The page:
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Ready Player One (A Movie Review)

Updated: Mar 11, 2020

Ready Player One


Starring Tye Sheridan, Olivia Cooke, Ben Mendelsohn, Mark Rylance, Lena Waithe, T.J. Miller, Simon Pegg, Philip Zhao, Win Morisaki, Susan Lynch, Hannah John-Kamen, Ralph Ineson, McKenna Grace, Letitia Wright, Clare Higgins, Laurence Spellman, Perdita Weeks, Joel MacCormack, Kit Connor, Leo Heller and Antonio Mattera.

Screenplay by Zak Penn & Ernest Cline.

Directed by Steven Spielberg.

Distributed by Warner Bros. 140 minutes. Rated PG-13.

Steven Spielberg, a director who has shaped so many people’s lives with timeless classics such as E.T., Jaws, Jurassic Park, and Raiders of the Lost Ark, must have loved the opportunity to create a film that calls us back to the era in which his movies were at the peak of their popularity. Sadly, that movie turns out to be Ready Player One.

Not only did Ready Player One not feel like a Steven Spielberg movie, but it didn’t feel like the original book, written by Ernest Cline. We see many movies stray from their source material in positive and negative ways, however, this deviated exceedingly far from the original material, which is surprising since Cline co-wrote the screenplay.

It felt as if Ready Player One went into the studio as a creative movie idea, mixing gaming technology with fun nostalgic references to the 1980’s. It came out as a movie filled with cheesy plot points, unnecessary (not to mention rushed) romantic subplots, and the most clichéd ending a sci-fi action adventure movie could produce.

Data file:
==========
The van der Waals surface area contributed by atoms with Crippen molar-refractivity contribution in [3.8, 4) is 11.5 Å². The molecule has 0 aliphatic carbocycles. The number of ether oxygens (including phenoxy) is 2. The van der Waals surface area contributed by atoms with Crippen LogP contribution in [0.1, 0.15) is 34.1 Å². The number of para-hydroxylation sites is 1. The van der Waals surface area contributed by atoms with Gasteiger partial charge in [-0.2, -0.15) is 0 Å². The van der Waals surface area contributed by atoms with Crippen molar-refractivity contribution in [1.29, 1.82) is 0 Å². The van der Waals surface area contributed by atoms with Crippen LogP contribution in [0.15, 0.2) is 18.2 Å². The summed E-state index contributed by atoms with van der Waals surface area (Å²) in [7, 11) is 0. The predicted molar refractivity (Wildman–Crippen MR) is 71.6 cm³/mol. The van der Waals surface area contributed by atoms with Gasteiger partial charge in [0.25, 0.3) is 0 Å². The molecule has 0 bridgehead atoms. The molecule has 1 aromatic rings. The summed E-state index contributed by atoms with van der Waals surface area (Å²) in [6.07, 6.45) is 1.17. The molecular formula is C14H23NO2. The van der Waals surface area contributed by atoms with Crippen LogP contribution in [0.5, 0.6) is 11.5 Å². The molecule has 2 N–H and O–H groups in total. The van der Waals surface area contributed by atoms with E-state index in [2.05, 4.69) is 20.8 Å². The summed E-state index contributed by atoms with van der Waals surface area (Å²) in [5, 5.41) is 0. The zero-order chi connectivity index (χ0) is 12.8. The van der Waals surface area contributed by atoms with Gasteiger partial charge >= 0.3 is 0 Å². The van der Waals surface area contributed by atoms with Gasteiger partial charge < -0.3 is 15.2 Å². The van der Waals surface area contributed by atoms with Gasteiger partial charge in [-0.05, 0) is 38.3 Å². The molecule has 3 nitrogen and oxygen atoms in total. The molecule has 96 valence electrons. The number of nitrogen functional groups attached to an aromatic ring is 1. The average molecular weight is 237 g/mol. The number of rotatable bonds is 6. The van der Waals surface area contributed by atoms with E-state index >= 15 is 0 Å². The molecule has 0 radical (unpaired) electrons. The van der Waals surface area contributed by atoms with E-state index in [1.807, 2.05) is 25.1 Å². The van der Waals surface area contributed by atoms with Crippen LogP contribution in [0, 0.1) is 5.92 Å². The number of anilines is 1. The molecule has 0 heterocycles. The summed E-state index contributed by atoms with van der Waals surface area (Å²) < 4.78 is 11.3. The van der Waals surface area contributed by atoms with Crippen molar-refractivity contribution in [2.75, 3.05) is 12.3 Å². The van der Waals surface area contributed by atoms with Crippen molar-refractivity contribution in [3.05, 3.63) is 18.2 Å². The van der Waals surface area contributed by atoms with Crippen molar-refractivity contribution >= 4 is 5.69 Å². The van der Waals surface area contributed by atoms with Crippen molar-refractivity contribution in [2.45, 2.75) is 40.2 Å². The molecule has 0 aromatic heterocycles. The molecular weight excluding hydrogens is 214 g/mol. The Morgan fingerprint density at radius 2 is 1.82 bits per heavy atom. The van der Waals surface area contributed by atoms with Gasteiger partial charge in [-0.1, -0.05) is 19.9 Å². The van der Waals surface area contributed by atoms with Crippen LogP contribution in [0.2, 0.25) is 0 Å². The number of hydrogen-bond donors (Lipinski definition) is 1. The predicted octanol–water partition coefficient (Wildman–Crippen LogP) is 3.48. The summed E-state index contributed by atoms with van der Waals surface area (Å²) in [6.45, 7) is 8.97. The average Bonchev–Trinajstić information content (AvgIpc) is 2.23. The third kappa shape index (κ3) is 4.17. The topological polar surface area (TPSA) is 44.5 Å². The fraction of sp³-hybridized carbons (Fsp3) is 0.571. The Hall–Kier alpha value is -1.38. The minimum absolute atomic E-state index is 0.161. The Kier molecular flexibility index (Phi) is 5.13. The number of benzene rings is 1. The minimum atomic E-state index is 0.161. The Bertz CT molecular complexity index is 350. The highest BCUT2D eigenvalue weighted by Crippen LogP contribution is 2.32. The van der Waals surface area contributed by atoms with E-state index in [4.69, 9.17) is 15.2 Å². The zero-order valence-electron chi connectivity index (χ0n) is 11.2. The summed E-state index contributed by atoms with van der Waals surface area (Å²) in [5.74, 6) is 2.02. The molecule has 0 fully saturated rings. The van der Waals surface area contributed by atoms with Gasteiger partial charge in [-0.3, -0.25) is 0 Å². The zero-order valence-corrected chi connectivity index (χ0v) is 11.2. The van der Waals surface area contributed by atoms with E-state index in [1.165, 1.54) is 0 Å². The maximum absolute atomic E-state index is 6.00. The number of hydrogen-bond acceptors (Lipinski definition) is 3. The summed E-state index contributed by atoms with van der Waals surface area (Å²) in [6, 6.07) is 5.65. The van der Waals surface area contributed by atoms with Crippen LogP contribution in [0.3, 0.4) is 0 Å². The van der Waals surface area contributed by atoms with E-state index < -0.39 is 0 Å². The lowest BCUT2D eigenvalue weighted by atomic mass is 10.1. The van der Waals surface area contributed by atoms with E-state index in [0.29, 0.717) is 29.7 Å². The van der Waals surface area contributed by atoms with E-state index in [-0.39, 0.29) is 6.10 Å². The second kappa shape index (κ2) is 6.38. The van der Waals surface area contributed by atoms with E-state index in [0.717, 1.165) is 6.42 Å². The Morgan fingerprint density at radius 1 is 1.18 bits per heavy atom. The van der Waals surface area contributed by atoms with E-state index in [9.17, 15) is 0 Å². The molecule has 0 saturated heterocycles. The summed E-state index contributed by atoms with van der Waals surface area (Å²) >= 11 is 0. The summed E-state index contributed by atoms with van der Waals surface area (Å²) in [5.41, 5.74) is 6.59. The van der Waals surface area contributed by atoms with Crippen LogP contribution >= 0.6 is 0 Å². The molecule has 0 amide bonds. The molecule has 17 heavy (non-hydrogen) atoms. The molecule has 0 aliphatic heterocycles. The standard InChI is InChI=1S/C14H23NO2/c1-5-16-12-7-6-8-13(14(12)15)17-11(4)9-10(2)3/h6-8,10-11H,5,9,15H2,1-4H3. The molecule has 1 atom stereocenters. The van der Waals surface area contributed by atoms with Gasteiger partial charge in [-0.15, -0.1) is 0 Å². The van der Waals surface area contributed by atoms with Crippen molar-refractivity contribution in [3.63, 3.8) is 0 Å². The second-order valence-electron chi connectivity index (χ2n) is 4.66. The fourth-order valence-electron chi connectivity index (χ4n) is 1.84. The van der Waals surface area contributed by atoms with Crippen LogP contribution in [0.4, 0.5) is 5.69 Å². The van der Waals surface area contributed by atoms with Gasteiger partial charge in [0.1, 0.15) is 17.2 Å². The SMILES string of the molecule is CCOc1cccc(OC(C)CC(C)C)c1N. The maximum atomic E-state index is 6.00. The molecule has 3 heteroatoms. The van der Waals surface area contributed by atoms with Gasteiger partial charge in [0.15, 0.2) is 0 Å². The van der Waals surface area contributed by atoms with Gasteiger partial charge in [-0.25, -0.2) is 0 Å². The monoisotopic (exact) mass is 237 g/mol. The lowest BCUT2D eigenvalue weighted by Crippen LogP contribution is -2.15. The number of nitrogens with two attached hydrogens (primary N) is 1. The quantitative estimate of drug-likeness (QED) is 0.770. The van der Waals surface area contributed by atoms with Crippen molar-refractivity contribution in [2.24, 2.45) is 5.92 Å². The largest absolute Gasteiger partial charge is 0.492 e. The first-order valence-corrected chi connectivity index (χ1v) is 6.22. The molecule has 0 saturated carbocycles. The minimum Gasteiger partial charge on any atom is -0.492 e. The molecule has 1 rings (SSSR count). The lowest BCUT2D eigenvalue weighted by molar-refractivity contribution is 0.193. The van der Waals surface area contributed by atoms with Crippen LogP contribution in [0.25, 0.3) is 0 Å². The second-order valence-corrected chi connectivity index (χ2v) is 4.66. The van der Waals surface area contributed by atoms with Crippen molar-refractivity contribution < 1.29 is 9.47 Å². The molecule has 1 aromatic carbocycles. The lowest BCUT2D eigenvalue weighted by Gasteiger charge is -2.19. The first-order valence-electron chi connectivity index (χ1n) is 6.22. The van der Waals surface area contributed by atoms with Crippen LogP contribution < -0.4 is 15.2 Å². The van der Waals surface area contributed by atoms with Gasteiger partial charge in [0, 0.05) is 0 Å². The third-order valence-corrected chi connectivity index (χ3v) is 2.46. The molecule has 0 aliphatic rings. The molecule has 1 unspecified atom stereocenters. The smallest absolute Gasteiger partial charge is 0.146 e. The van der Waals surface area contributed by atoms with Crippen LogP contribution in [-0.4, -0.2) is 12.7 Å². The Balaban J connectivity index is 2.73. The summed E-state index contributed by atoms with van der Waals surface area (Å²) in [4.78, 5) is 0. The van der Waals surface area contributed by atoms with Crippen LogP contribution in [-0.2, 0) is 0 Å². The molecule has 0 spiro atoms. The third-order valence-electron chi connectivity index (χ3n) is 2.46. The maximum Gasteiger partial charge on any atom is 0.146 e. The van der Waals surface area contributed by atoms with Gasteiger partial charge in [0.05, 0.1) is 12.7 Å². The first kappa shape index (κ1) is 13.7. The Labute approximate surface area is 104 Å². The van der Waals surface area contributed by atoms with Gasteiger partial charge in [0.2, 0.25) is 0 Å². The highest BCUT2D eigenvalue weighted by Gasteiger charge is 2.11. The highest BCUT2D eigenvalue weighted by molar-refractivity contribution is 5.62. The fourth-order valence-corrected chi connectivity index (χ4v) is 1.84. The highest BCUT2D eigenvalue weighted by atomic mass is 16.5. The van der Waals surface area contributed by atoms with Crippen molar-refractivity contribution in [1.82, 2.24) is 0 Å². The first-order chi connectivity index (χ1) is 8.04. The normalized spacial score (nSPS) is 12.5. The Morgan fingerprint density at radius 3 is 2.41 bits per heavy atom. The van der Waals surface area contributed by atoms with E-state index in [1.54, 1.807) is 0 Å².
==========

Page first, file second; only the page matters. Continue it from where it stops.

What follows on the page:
Though it seemed as if the actors tried their best to bring this adaptation to life, the rushed storyline seemed to even impact the actor’s performances, both in live action and in their voice acting (when they were shown as computer avatars).

The only elements that were impressive in the movie were the score, the animation, and one specific section relating to one of the horror genre’s most well-known films. (We won’t spoil it, we’ll let you find out yourself which classic movie that was.) The score, written by Alan Silvestri, added more depth and character to the film than any of the live action or animated performances. Claire Fleming, in charge of MoCap (motion capture), did an amazing job in utilizing old graphics and interweaving them into the characters and set… except for when they had a mid-air dancing scene.

Long story short, don’t waste your money.

George Seth Wagner and Leni Paul

Copyright ©2018 All rights reserved. Posted: March 29, 2018.

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